Electrifying Ithaca: A Collaborative Public-Private Approach to City-Scale Decarbonization
Constant news detailing the devastating effects of extreme weather events, combined with the inaction and ineffectiveness of political leaders, can leave us feeling helpless and frustrated in the face of climate change. As Director of Sustainability for the City of Ithaca, New York, I am responsible for determining how to adapt and prepare our community, and mitigate the cause of climate change by reducing emissions through technology and financial solutions. creative, timely and cost effective. solutions.
While our more than 6,000 buildings give our city character, they also produce at least 40% of our total emissions, more than transportation or any other industry. Equitable decarbonization of buildings is central to Ithaca’s long-term strategy to reduce carbon emissions and a moral mandate to address historical and economic inequities. To achieve this, we had to think outside the box and come up with a plan to tackle each piece of this giant puzzle.
Change your view of your city
With 30,000 inhabitants, Ithaca can be perceived as small. Our emissions – every 400,000 metric tons – can seem like a drop in the bucket compared to big cities. However, the city is also big in terms of ambition and, counterintuitively, market opportunity. Our real estate portfolio represents a considerable market opportunity, comprising thousands of buildings ready for investment.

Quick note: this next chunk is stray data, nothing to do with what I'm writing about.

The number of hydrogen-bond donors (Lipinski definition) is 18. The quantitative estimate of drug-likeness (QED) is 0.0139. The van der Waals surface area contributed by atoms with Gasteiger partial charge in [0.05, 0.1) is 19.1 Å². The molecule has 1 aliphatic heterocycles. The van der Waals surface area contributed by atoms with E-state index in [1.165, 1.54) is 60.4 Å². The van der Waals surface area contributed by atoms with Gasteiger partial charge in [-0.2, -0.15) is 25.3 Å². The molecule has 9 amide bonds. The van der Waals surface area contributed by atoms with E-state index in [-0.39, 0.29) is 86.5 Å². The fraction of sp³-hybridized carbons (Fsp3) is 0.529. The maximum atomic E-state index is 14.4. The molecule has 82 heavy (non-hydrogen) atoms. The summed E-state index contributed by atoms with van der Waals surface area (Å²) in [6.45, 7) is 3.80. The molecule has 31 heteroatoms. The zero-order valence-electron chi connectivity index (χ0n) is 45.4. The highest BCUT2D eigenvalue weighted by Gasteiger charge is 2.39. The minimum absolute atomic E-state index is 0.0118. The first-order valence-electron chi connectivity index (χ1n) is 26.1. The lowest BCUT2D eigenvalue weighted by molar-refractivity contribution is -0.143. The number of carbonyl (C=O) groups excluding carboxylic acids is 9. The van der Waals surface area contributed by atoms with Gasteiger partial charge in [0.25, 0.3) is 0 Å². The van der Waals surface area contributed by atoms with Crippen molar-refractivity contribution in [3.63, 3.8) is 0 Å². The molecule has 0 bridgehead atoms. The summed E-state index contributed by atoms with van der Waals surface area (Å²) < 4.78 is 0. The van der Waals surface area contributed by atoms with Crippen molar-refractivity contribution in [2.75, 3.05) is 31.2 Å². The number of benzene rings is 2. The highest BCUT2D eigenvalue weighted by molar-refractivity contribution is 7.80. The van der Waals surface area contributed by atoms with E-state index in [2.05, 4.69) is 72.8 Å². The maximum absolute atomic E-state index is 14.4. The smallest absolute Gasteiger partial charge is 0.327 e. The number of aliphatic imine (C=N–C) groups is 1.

To electrify our buildings, Ithaca will have to install thousands of heat pumps, induction hobs and water heaters; it also means more efficient building envelopes, windows and ventilation systems. Tech companies and private equity investors specializing in energy efficiency and electrification see our city’s investment potential.
With this in mind, we set out to develop a cutting-edge program to modernize and electrify every building in the city, relying almost entirely on private capital. We therefore issued a request for proposal soliciting equitable financial and technological solutions from private and not-for-profit organizations.
While each proposal detailed a different solution to the same problem, there was a clear desire to create a one-of-a-kind public-private partnership to eliminate half of Ithaca’s emissions through building electrification. For these companies, this goal represented an aggregate market opportunity, pipeline of customers, and a low-risk chance to create an ongoing source of cash flow.
Ithaca’s mission to decarbonize its building stock has been well received by industry, investors and technology companies. Our call for tenders has encouraged new partnerships between finance companies, contractors, engineering companies, labor unions and non-profit organizations. It has opened the door to an effective model of public-private partnerships capable of providing a cost-shared financial solution for the retrofitting and electrification of commercial and residential buildings. Simply put, the program has enabled a turnkey solution for Ithaca residents and a long-term cash flow opportunity for technology companies backed by financial institutions.
By turning every building in Ithaca into full electricity, we estimate that, on average, energy costs could drop up to 30% each month, compared to current consolidated electric and gas utility costs, estimated at approximately $300 per month per household. In some cases, the savings could be split between the consumer and the investors, reducing utility costs, securing cash flow and enabling a long-term return on investment.